When services are Investigational and Not Medically Necessary:




Arthrodesis, pre-sacral interbody technique, including disc space preparation, discectomy, with posterior instrumentation, with image guidance, includes bone graft when performed, L5-S1 interspace


Unlisted procedure, spine [when specified as pre-sacral interbody arthrodesis lumbar. L4-L5 interspace with instrumentation, or pre-sacral interbody arthrodesis L4-L5 or L5-S1 interspace without instrumentation]



ICD-10 Procedure



Fusion of lumbar vertebral joint with interbody fusion device, anterior approach, anterior column, percutaneous approach


Fusion of 2 or more lumbar vertebral joints with interbody fusion device, anterior approach, anterior column, percutaneous approach


Fusion of lumbosacral joint with interbody fusion device, anterior approach, anterior column, percutaneous approach



ICD-10 Diagnosis



All diagnoses


Peer Reviewed Publications:

  1. Balsano M, Spina M, Segalla S, Michele DB, Doria C. Efficacy and safety of minimally invasive axial presacral L5-S1 interbody fusion in the treatment of lumbosacral spine pathology: a retrospective clinical and radiographic analysis. Acta Biomed. 2020; 91(14-S):e2020035.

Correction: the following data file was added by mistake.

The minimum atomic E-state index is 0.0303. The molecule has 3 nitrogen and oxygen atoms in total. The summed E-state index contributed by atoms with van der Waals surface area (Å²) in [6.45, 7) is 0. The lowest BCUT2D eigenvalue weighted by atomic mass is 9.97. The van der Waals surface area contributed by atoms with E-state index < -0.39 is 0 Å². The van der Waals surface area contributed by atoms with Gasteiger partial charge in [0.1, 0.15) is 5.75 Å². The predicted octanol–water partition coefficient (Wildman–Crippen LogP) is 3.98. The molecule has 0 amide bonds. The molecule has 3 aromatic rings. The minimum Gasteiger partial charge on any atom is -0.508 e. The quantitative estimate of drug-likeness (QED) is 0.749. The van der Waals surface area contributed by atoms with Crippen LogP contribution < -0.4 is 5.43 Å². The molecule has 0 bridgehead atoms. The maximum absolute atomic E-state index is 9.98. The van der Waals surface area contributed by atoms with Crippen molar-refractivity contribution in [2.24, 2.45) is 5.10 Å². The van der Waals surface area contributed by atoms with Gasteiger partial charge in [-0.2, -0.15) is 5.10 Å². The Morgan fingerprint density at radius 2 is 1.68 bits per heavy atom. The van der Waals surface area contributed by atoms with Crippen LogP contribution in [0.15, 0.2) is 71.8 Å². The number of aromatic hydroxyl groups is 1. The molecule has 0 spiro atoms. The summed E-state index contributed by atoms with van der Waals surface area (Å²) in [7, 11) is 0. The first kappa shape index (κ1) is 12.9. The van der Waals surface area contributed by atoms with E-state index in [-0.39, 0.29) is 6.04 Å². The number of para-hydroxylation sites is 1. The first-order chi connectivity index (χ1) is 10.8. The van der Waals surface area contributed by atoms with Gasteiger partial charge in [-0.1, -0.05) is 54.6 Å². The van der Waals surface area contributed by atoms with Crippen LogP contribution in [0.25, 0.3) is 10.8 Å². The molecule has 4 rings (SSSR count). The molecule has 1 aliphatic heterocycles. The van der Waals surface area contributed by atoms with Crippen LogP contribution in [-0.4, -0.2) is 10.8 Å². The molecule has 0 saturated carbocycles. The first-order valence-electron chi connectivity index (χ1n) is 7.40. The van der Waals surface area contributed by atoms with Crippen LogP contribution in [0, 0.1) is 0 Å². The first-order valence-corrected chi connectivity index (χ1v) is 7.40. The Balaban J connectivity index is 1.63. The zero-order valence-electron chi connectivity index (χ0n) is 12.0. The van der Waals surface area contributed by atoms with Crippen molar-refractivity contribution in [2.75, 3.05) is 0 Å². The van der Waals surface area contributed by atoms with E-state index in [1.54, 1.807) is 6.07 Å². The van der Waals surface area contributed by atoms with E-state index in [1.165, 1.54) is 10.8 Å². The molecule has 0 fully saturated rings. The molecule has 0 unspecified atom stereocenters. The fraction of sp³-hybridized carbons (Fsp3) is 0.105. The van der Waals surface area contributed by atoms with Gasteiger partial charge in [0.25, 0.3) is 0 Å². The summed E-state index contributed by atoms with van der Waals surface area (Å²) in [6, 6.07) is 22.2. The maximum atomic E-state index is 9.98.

2. Gerszten PC, Tobler W, Raley TJ, et al. Axial presacral lumbar interbody fusion and percutaneous posterior fixation for stabilization of lumbosacral isthmic spondylolisthesis. J Spinal Disord Tech. 2012; 25(2):E36-E40.
  3. Gundanna MI, Miller LE, Block JE. Complications with axial presacral lumbar interbody fusion: a 5-year postmarket surveillance experience. SAS J. 2011; 5(3):90-94.
  4. Lindley EM, McCullough MA, Burger EL, et al. Complications of axial lumbar interbody fusion. J Neurosurg Spine. 2011; 15(3):273-279.
  5. Marchi L, Oliveira L, Coutinho E, Pimenta L. Results and complications after 2-level axial lumbar interbody fusion with a minimum 2-year follow-up. J Neurosurg Spine. 2012; 17(3):187-192.
  6. Marotta N, Cosar M, Pimenta L, Khoo LT. A novel minimally invasive presacral approach and instrumentation technique for anterior L5-S1 intervertebral discectomy and fusion: technical description and case presentations. Neurosurg Focus. 2006; 20(1):E9.
  7. Melgar MA, Tobler WD, Ernst RJ, et al. Segmental and global lordosis changes with two-level axial lumbar interbody fusion and posterior instrumentation. Int J Spine Surg. 2014; 8:10.